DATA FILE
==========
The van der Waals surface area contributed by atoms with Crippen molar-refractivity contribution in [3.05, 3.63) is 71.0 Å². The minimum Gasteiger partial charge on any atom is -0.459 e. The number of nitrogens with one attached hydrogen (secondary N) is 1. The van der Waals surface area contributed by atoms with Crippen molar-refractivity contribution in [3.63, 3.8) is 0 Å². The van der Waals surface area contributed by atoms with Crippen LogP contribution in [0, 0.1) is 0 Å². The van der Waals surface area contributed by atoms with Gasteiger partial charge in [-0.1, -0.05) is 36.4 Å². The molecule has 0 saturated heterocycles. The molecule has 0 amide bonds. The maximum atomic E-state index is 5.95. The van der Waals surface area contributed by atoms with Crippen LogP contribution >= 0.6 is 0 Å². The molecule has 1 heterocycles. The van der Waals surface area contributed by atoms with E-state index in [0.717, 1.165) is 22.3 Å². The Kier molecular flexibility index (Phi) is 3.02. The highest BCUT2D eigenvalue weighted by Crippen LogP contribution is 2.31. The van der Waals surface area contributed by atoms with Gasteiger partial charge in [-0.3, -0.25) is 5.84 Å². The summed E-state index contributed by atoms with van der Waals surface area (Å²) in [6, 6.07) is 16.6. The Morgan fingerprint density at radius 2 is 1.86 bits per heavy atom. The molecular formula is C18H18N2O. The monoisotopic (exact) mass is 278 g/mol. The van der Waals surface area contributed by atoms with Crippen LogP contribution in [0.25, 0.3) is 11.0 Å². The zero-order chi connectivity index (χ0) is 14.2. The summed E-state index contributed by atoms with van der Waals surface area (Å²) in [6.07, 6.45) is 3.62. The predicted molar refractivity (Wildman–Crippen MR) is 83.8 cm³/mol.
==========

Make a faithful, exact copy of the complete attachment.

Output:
The van der Waals surface area contributed by atoms with Crippen molar-refractivity contribution in [3.05, 3.63) is 71.0 Å². The minimum Gasteiger partial charge on any atom is -0.459 e. The number of nitrogens with one attached hydrogen (secondary N) is 1. The van der Waals surface area contributed by atoms with Crippen molar-refractivity contribution in [3.63, 3.8) is 0 Å². The van der Waals surface area contributed by atoms with Crippen LogP contribution in [0, 0.1) is 0 Å². The van der Waals surface area contributed by atoms with Gasteiger partial charge in [-0.1, -0.05) is 36.4 Å². The molecule has 0 saturated heterocycles. The molecule has 0 amide bonds. The maximum atomic E-state index is 5.95. The van der Waals surface area contributed by atoms with Crippen LogP contribution >= 0.6 is 0 Å². The molecule has 1 heterocycles. The van der Waals surface area contributed by atoms with E-state index in [0.717, 1.165) is 22.3 Å². The Kier molecular flexibility index (Phi) is 3.02. The highest BCUT2D eigenvalue weighted by Crippen LogP contribution is 2.31. The van der Waals surface area contributed by atoms with Gasteiger partial charge in [-0.3, -0.25) is 5.84 Å². The summed E-state index contributed by atoms with van der Waals surface area (Å²) in [6, 6.07) is 16.6. The Morgan fingerprint density at radius 2 is 1.86 bits per heavy atom. The molecular formula is C18H18N2O. The monoisotopic (exact) mass is 278 g/mol. The van der Waals surface area contributed by atoms with Crippen LogP contribution in [0.25, 0.3) is 11.0 Å². The zero-order chi connectivity index (χ0) is 14.2. The summed E-state index contributed by atoms with van der Waals surface area (Å²) in [6.07, 6.45) is 3.62. The predicted molar refractivity (Wildman–Crippen MR) is 83.8 cm³/mol.